Sign up ×
Stack Overflow is a community of 4.7 million programmers, just like you, helping each other. Join them; it only takes a minute:

I've started to read the book "Code Craft" by Pete Goodliffe. The fourth chapter is about instruments that developer uses during his daily work; this chapter made me to review my work and I've seriously decided to make it easier with fully personalized IDE. Eclipse IDE is what I've started my learning from...

I've read documentation and found that it's really easy to do tasks routine from Eclipse. We are using Mantis for tracking tasks and it was great surprise for me to find out Mantis Connector for Mylyn.

Also I was pretty glad to see SVN client integrated into Eclipse IDE.

Also I've found UML2 tool for Eclipse, but was disappointed because there is no any graphic interface for building diagramms. (Or, maybe, I'm was searching in wrong place?)

  • What useful plugins do you use in your daily work?
  • How do you use Eclipse for collaboration in your team?
  • Do you have any links about intergration Eclipse IDE experience in dev. team?

Thank you!

share|improve this question

closed as not constructive by Will Sep 1 '11 at 13:29

As it currently stands, this question is not a good fit for our Q&A format. We expect answers to be supported by facts, references, or expertise, but this question will likely solicit debate, arguments, polling, or extended discussion. If you feel that this question can be improved and possibly reopened, visit the help center for guidance.If this question can be reworded to fit the rules in the help center, please edit the question.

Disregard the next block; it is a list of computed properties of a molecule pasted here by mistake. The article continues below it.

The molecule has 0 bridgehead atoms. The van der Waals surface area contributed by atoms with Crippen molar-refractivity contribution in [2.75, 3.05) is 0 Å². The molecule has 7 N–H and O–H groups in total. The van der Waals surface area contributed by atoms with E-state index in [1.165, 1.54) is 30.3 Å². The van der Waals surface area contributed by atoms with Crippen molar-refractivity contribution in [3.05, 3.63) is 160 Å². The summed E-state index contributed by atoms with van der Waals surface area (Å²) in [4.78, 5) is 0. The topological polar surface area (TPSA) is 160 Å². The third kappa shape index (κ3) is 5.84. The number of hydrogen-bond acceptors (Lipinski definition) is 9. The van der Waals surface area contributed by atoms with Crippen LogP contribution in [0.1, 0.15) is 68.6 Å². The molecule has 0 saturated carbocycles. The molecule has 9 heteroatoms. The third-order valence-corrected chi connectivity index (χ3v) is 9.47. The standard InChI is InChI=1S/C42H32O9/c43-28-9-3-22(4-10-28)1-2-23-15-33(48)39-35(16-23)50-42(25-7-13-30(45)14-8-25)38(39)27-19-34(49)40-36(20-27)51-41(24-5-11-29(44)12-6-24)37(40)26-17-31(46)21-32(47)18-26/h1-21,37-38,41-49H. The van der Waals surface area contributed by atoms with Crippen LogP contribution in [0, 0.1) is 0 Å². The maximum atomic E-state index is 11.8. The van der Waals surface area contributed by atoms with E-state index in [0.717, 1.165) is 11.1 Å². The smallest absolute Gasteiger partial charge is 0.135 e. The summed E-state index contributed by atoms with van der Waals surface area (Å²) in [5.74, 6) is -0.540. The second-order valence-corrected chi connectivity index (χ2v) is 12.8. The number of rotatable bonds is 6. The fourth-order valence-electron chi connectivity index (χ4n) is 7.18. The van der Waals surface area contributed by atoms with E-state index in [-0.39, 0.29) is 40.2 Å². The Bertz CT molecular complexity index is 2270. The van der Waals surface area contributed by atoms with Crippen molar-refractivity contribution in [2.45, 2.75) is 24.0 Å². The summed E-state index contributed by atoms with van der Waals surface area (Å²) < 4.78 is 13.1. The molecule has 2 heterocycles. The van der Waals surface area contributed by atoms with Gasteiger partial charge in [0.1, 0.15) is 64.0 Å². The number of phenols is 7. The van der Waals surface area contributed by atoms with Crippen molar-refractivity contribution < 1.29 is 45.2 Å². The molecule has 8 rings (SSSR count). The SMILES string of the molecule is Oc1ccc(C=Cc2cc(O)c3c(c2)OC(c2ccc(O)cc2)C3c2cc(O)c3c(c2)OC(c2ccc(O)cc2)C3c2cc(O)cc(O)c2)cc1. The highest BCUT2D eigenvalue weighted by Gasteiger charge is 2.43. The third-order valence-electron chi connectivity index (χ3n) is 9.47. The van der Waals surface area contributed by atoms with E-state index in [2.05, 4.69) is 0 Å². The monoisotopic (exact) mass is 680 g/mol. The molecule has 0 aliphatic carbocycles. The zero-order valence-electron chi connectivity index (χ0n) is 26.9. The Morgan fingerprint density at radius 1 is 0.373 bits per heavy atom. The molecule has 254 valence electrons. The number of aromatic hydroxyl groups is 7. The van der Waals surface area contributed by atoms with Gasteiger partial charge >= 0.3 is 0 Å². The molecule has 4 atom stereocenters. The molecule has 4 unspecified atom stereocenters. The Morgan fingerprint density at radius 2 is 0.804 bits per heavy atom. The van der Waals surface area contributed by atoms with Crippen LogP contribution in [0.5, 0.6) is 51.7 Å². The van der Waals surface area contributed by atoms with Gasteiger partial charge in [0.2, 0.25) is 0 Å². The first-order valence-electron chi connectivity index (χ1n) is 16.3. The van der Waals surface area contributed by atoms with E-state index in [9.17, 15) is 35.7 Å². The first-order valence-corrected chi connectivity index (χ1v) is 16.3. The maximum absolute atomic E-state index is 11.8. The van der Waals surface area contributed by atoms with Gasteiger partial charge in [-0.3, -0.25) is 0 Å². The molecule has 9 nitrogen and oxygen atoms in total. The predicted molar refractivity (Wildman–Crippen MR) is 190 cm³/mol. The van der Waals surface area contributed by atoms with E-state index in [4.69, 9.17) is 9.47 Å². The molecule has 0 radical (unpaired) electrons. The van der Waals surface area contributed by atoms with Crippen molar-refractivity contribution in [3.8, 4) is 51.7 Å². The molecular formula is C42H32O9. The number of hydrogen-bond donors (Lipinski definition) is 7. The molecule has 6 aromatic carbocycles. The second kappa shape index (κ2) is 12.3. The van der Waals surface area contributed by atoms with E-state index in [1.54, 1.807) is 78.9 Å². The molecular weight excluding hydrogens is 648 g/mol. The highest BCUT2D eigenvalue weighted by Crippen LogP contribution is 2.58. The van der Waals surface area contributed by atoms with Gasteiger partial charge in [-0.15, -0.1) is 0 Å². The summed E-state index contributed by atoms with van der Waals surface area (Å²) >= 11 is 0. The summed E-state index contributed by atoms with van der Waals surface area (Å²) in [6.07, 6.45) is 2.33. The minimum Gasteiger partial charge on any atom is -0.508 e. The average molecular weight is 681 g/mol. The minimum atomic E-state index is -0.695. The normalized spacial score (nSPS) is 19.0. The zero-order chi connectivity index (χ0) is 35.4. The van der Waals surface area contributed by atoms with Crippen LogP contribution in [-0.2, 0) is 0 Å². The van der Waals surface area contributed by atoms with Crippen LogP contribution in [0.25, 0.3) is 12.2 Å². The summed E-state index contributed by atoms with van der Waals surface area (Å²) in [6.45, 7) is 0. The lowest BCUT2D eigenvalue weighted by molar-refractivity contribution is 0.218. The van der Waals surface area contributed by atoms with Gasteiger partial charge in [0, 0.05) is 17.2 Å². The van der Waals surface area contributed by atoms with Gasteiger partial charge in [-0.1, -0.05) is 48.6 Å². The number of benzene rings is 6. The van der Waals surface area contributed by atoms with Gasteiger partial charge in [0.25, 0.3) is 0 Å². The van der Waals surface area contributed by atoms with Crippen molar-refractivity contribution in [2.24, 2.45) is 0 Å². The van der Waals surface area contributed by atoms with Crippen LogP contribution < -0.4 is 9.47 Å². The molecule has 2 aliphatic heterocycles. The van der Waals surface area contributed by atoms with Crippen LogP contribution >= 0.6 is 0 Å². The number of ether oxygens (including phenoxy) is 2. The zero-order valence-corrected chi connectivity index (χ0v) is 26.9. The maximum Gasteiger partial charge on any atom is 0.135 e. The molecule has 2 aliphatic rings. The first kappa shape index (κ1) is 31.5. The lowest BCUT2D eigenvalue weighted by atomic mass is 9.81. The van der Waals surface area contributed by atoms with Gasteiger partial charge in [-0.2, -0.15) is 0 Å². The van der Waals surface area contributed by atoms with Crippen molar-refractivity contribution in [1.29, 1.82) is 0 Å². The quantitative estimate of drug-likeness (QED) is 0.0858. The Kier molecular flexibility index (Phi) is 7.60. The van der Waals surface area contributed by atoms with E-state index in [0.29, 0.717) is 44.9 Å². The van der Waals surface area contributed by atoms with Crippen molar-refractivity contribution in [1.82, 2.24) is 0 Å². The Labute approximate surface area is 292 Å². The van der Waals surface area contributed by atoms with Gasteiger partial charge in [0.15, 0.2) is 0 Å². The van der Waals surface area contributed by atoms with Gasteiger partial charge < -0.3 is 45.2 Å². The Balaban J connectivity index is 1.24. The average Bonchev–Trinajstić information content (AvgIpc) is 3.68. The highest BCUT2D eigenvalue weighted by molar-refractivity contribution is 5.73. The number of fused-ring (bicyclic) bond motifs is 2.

3 Answers 3

My two favorite hotkeys in Eclipse are

control-alt-up/down : copy the current line or selected lines alt-up/down : move the current line or selected lines

Get used to these two and your coding speed improves drastically!

share|improve this answer

If you do web development with Tomcat, the Sysdeo launcher plugin is handy. Also, it is definitely worth some time to learn the more important keyboard shortcuts. Good lists here and here (with a little overlap). Ctrl-Shift-R and Ctrl-Shift-T are especially vital when you have a large code base.

share|improve this answer

I use eclipse for Java, so that's pretty much the extent of my experience as far as languages go.

Subclipse (which I guess you are using) and the built in JUnit tool are the two things I use the most.

Also, hitting F3 will take you to the definition of a method, and F4 will tell you which classes implement a given interface.

Eclipse will also generate your getters and Setters (RightClick->source->Generate Getters/Setters)

share|improve this answer
Thank you for your comment, especially for hot keys. – Kirzilla Apr 1 '10 at 20:41

Not the answer you're looking for? Browse other questions tagged or ask your own question.